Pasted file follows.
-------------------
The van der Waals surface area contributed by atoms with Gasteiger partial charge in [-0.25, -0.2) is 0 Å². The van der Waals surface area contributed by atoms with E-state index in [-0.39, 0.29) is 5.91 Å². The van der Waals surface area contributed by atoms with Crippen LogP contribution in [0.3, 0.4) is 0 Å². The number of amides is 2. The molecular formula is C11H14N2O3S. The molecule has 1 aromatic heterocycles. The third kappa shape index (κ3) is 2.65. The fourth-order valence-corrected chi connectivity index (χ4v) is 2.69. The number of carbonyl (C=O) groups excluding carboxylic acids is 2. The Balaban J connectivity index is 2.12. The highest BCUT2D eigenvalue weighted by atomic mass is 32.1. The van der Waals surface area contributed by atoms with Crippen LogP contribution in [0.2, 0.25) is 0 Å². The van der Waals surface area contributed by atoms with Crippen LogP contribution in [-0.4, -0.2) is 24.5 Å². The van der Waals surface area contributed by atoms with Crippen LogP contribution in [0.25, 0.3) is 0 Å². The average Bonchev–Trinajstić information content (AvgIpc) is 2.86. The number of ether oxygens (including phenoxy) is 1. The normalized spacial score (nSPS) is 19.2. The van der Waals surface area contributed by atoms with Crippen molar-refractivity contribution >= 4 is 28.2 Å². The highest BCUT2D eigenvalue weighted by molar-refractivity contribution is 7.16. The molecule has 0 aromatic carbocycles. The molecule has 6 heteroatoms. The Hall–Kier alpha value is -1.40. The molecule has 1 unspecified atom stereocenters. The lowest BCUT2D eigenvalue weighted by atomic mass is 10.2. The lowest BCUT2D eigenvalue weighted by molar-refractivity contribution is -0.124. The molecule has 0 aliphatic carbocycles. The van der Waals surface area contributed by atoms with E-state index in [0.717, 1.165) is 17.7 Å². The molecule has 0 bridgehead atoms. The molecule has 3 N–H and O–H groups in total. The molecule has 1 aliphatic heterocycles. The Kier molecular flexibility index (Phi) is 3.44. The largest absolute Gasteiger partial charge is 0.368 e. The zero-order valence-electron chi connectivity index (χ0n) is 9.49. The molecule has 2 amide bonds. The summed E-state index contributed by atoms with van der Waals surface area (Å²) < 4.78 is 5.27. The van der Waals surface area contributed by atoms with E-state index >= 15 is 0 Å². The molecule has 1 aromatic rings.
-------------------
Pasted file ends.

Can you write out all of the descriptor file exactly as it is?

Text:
The van der Waals surface area contributed by atoms with Gasteiger partial charge in [-0.25, -0.2) is 0 Å². The van der Waals surface area contributed by atoms with E-state index in [-0.39, 0.29) is 5.91 Å². The van der Waals surface area contributed by atoms with Crippen LogP contribution in [0.3, 0.4) is 0 Å². The number of amides is 2. The molecular formula is C11H14N2O3S. The molecule has 1 aromatic heterocycles. The third kappa shape index (κ3) is 2.65. The fourth-order valence-corrected chi connectivity index (χ4v) is 2.69. The number of carbonyl (C=O) groups excluding carboxylic acids is 2. The Balaban J connectivity index is 2.12. The highest BCUT2D eigenvalue weighted by atomic mass is 32.1. The van der Waals surface area contributed by atoms with Crippen LogP contribution in [0.2, 0.25) is 0 Å². The van der Waals surface area contributed by atoms with Crippen LogP contribution in [-0.4, -0.2) is 24.5 Å². The van der Waals surface area contributed by atoms with Crippen LogP contribution in [0.25, 0.3) is 0 Å². The average Bonchev–Trinajstić information content (AvgIpc) is 2.86. The number of ether oxygens (including phenoxy) is 1. The normalized spacial score (nSPS) is 19.2. The van der Waals surface area contributed by atoms with Crippen molar-refractivity contribution >= 4 is 28.2 Å². The highest BCUT2D eigenvalue weighted by molar-refractivity contribution is 7.16. The molecule has 0 aromatic carbocycles. The molecule has 6 heteroatoms. The Hall–Kier alpha value is -1.40. The molecule has 1 unspecified atom stereocenters. The lowest BCUT2D eigenvalue weighted by atomic mass is 10.2. The lowest BCUT2D eigenvalue weighted by molar-refractivity contribution is -0.124. The molecule has 0 aliphatic carbocycles. The van der Waals surface area contributed by atoms with E-state index in [0.717, 1.165) is 17.7 Å². The molecule has 0 bridgehead atoms. The molecule has 3 N–H and O–H groups in total. The molecule has 1 aliphatic heterocycles. The Kier molecular flexibility index (Phi) is 3.44. The largest absolute Gasteiger partial charge is 0.368 e. The zero-order valence-electron chi connectivity index (χ0n) is 9.49. The molecule has 2 amide bonds. The summed E-state index contributed by atoms with van der Waals surface area (Å²) < 4.78 is 5.27. The van der Waals surface area contributed by atoms with E-state index >= 15 is 0 Å². The molecule has 1 aromatic rings.